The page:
ICOLD elects vice presidents, forms new committee
The International Commission on Large Dams (ICOLD) announces the election of two new vice presidents. Alberto Marulanda of Colombia and Peter Mulvihill of New Zealand. Both will serve for three years.
Marulanda is president of Ingetec S.A., one of the largest consulting firms in Latin America. In this role, he is responsible for the company’s work in developing concrete-faced rockfill and roller-compacted-concrete dams. Marulanda also serves as chairman of the ICOLD Committee on Materials for Fill Dams.
Mulvihill is asset manager of hydro facilities for Pioneer Generation Ltd. He is responsible for administration, asset management, and operation of eight small hydro projects that include ten dams and associated hydraulic structures. Mulvihill also is chair of the ICOLD Public Awareness and Education Committee.
Marulanda and Mulvihill join four other ICOLD vice presidents:
- Maria E. Bartsch, vice president of SwedCOLD, Sweden;
- Norihisa Matsumoto, adviser with Japan Dam Engineering Center;
- Edilberto Maurer, chairman, Brazilian Committee on Dams; and
- Bernard Tardieu, senior hydro advisor with Velcan Energy, France.
Luis Berga, professor of civil engineering at ETS Ingenieros de Caminos, Spain, is ICOLD president.
ICOLD also announces formation of a new technical committee: Committee on Global Climate Change and Dams, Reservoirs and the Associated Water Resources.
The goals of this committee are to:
- Collect and review the guidance and policies currently used in planning for the effects of global climate change on dams, reservoirs, and associated water resources;
- Assess the role of dams and reservoirs in adapting to the effects of global climate change, and determine the threat global climate change poses to existing dams and reservoirs;
- Recommend measures designed to mitigate against or adapt to the effects of global climate change on water storage facilities, in light of predictions of future climate change and possible effects from increased or decreased precipitation, a change in the evapotranspiration rate, erosion and siltation, prolonged drought, and flooding; and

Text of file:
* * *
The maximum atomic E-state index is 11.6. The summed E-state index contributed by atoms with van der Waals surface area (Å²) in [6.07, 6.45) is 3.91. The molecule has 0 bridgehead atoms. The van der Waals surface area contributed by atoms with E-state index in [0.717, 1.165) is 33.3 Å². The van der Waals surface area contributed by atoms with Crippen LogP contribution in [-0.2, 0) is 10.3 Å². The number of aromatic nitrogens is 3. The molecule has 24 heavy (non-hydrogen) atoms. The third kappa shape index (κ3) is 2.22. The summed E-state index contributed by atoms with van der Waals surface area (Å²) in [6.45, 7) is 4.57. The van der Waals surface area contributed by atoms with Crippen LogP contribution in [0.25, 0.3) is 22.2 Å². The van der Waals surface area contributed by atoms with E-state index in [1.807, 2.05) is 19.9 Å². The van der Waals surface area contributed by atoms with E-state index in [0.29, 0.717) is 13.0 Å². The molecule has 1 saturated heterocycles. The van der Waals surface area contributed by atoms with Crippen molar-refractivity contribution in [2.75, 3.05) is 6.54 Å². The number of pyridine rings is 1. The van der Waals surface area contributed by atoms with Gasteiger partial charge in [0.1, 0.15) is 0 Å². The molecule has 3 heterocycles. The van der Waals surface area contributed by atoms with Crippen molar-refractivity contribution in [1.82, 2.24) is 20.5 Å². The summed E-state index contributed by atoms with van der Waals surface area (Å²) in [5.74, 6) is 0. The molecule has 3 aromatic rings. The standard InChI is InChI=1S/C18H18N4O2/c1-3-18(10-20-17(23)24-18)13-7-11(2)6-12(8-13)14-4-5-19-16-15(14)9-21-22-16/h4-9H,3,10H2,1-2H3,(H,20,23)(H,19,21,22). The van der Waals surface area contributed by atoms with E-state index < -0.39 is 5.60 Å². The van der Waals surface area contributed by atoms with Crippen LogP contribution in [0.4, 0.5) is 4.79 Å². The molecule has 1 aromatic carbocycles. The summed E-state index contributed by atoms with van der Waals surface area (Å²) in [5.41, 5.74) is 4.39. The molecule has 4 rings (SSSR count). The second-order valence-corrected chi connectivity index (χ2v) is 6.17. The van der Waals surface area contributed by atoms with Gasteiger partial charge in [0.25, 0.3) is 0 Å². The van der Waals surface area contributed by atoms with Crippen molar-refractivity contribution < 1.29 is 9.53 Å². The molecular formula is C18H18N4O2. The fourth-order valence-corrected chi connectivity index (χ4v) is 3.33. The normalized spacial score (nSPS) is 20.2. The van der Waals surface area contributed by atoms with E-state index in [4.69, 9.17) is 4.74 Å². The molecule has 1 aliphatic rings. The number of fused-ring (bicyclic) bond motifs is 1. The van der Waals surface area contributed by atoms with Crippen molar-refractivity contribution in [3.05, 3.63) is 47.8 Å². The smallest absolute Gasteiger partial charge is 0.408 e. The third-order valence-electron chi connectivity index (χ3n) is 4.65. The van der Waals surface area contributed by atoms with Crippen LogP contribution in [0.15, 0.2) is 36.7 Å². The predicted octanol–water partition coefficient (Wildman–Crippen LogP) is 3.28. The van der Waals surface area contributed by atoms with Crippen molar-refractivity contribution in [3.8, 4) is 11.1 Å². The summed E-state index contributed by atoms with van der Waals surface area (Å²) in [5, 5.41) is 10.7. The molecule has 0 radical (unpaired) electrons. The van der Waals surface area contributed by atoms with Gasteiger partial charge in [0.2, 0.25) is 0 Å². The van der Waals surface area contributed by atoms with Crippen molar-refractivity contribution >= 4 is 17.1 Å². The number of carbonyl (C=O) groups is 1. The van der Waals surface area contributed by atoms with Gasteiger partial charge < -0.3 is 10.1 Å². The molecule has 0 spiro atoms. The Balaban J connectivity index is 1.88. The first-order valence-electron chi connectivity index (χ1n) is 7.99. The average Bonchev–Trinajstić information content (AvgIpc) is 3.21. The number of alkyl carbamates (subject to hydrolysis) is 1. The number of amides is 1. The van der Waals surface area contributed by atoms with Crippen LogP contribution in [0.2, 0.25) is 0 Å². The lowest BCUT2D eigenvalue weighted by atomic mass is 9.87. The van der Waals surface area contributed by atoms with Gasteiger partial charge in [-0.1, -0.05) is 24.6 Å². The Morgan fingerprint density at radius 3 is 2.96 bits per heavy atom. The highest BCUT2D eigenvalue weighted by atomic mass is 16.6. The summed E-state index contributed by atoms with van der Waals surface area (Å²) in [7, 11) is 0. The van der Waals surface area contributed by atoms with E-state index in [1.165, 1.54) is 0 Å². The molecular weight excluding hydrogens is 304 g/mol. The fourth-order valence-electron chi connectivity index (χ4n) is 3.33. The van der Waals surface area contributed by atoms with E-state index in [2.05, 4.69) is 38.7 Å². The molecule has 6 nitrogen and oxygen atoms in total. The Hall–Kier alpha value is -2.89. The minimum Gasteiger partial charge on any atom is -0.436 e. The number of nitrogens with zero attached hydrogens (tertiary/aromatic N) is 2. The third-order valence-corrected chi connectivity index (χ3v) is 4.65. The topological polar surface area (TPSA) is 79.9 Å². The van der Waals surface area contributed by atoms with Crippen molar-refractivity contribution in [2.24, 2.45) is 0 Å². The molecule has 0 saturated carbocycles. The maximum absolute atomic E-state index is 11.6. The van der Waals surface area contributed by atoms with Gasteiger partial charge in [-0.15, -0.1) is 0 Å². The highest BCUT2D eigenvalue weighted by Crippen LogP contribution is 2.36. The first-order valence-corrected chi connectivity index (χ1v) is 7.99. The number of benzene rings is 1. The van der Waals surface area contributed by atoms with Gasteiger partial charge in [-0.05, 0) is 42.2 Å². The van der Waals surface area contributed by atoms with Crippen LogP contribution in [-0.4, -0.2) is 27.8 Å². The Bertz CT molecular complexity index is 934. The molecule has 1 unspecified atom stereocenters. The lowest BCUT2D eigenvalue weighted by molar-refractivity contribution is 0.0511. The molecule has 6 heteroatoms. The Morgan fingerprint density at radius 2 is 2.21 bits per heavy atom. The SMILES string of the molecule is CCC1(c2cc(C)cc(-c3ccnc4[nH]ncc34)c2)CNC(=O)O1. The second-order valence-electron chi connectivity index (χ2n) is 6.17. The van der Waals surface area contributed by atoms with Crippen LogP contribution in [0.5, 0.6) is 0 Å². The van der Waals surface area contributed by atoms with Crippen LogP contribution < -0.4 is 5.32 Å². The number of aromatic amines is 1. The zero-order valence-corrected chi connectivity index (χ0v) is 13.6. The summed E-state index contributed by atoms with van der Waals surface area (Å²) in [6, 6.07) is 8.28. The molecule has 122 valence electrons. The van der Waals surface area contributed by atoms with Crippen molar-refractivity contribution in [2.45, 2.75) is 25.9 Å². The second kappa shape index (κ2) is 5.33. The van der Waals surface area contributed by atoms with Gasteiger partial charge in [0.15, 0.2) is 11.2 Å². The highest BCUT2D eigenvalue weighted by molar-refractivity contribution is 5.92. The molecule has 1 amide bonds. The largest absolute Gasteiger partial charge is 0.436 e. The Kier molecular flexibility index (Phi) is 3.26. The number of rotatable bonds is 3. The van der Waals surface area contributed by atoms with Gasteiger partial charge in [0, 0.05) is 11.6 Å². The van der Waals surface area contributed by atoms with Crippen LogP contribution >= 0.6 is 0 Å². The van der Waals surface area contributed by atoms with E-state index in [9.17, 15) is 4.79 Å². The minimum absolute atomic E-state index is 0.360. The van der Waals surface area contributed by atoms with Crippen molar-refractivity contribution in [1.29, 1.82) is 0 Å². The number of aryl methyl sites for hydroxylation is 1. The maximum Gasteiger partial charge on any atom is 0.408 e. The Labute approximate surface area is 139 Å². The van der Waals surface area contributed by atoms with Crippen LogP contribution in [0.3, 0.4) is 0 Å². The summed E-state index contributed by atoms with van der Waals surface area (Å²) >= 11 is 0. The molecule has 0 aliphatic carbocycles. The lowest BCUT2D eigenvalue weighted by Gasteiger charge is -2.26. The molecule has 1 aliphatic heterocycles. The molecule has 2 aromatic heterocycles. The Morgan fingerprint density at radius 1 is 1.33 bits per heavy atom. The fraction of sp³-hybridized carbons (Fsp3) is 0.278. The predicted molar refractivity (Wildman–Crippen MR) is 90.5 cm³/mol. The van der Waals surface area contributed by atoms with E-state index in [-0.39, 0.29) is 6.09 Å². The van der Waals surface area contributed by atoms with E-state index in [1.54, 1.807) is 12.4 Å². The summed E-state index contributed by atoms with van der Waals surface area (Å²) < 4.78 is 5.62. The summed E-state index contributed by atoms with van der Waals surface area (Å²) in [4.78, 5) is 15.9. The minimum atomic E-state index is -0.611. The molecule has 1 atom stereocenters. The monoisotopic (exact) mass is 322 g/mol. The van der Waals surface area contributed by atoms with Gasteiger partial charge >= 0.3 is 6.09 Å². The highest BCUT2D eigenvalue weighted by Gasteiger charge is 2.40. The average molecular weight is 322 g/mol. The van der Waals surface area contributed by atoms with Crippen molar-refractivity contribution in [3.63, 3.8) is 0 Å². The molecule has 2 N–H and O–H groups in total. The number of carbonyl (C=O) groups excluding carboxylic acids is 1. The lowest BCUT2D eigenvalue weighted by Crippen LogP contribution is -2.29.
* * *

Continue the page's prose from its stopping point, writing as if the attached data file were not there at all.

- Publish a position paper and guidelines on climate change and dams, reservoirs and associated water resources. These documents would be used by ICOLD members, governments, the United Nations, the World Bank, and other organizations.
Ron Lemons, senior vice president of Freese and Nichols Inc. in the United States, is chairman of the new committee, which has 12 members from 12 countries.
ICOLD is a nongovernmental organization that provides a forum for the exchange of knowledge and experience in dam engineering. The organization leads the profession in ensuring that dams are built safely, efficiently, and economically, and without detrimental effects on the environment. To learn more about ICOLD activities, contact Michel De Vivo, Secretary-General, ICOLD 151, Bd Haussman, Paris 75008 France; (33) 1-40426824; E-mail: secretaire. firstname.lastname@example.org.
Alstom Hydro opens Global Technology Center
Alstom Hydro opened a Global Technology Center at its research and development headquarters in Grenoble, France.
Alstom Hydro, a joint venture of Alstom and Bouygues, said the investment in this center will enable it to double its test capacity for hydropower turbines, including pumped-storage units, reducing overall testing time and shortening delivery time.
The company said it extended and modernized its research and development headquarters to meet increased demand for hydropower equipment around the world.
“With hydro being one the major renewable energy sources, the hydroelectric market has been growing over the past years as customers are increasingly looking for clean energy solutions that also allow them to diversify their energy production portfolio,” Alstom Hydro said.
The company said the Global Technology Center is to be the key contact point for sharing research and technology with Alstom Hydro operations in Brazil, Canada, China, India, and Europe.
Book Review: Dam Frankly
The American Film Institute declared “Frankly, my dear, I don’t give a damn” to be the most memorable movie quote. Spoken by Rhett Butler (actor Clark Gable) in the 1939 movie “Gone with the Wind,” the line has life today in cartoons protesting the construction of Ilisu Dam in eastern Turkey. I learned this from an illustration in the book Dam.
Trevor Turpin, the book’s author, shares many interesting stories. In a postscript, he colorfully and accurately describes his book by saying that it is “a story about dams” that meanders “like an untamed river through tales of the men and women who designed, promoted, opposed, and built some of the most fantastic structures on earth.”
In reading any such work today, one is tempted to seek out the leanings the political proclivities of the author: what does he/she really think about dams. Mr. Turpin, a visiting lecturer at the University of Bath in the United Kingdom, rather successfully avoids taking sides regarding the contemporary politics of dams, and sticks to story telling. He seeks to portray, in an interesting manner, with accuracy and reasonable economy, the stories of a variety of projects.
His scope mainly covers the era of large dam building from the time of Hoover Dam to today. It is largely anecdotal in that it focuses on a minute fraction of the thousands of projects that could have served as subjects. The book has six chapters. The titles are suggestive of their themes: Dam as Symbol and Function, Dam Designers and Builders, Dam Beauty and Dam Proud, Dam Failure, Dam Angry, and What Environment?
The 256-page softbound book is illustrated with many high-quality historical photographs and illustrations. To order the book for US$27, contact The University of Chicago Press; E-mail: email@example.com; Internet: www.press.uchicago.edu.
By Carl Vansant, HRW Editor-in-Chief